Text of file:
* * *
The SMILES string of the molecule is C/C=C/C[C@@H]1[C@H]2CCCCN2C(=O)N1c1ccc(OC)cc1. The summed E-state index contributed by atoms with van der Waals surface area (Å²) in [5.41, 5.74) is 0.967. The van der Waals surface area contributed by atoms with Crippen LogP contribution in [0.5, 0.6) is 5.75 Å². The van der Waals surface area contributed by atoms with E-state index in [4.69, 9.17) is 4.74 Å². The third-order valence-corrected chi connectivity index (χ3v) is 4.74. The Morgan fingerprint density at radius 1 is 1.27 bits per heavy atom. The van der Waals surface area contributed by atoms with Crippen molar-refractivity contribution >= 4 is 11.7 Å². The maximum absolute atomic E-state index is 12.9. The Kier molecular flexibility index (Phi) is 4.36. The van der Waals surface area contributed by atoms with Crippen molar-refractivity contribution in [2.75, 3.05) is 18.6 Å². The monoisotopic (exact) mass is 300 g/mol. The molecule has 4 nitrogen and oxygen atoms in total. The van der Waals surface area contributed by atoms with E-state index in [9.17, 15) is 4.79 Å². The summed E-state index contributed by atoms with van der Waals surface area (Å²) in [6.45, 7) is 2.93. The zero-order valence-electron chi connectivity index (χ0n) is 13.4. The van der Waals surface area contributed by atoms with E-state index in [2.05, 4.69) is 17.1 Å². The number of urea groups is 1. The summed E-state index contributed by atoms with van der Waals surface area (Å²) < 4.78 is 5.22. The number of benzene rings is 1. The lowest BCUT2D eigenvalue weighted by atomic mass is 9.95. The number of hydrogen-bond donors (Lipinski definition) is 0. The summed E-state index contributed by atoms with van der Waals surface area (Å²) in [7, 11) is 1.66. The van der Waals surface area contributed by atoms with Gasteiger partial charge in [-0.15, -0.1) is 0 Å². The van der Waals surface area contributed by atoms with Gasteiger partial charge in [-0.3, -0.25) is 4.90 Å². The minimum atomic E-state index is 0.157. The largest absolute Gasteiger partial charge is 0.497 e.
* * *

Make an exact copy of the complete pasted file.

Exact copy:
The SMILES string of the molecule is C/C=C/C[C@@H]1[C@H]2CCCCN2C(=O)N1c1ccc(OC)cc1. The summed E-state index contributed by atoms with van der Waals surface area (Å²) in [5.41, 5.74) is 0.967. The van der Waals surface area contributed by atoms with Crippen LogP contribution in [0.5, 0.6) is 5.75 Å². The van der Waals surface area contributed by atoms with E-state index in [4.69, 9.17) is 4.74 Å². The third-order valence-corrected chi connectivity index (χ3v) is 4.74. The Morgan fingerprint density at radius 1 is 1.27 bits per heavy atom. The van der Waals surface area contributed by atoms with Crippen molar-refractivity contribution >= 4 is 11.7 Å². The maximum absolute atomic E-state index is 12.9. The Kier molecular flexibility index (Phi) is 4.36. The van der Waals surface area contributed by atoms with Crippen molar-refractivity contribution in [2.75, 3.05) is 18.6 Å². The monoisotopic (exact) mass is 300 g/mol. The molecule has 4 nitrogen and oxygen atoms in total. The van der Waals surface area contributed by atoms with E-state index in [9.17, 15) is 4.79 Å². The summed E-state index contributed by atoms with van der Waals surface area (Å²) in [6.45, 7) is 2.93. The zero-order valence-electron chi connectivity index (χ0n) is 13.4. The van der Waals surface area contributed by atoms with E-state index in [2.05, 4.69) is 17.1 Å². The number of urea groups is 1. The summed E-state index contributed by atoms with van der Waals surface area (Å²) < 4.78 is 5.22. The number of benzene rings is 1. The lowest BCUT2D eigenvalue weighted by atomic mass is 9.95. The number of hydrogen-bond donors (Lipinski definition) is 0. The summed E-state index contributed by atoms with van der Waals surface area (Å²) in [7, 11) is 1.66. The van der Waals surface area contributed by atoms with Gasteiger partial charge in [-0.15, -0.1) is 0 Å². The van der Waals surface area contributed by atoms with Gasteiger partial charge in [-0.3, -0.25) is 4.90 Å². The minimum atomic E-state index is 0.157. The largest absolute Gasteiger partial charge is 0.497 e.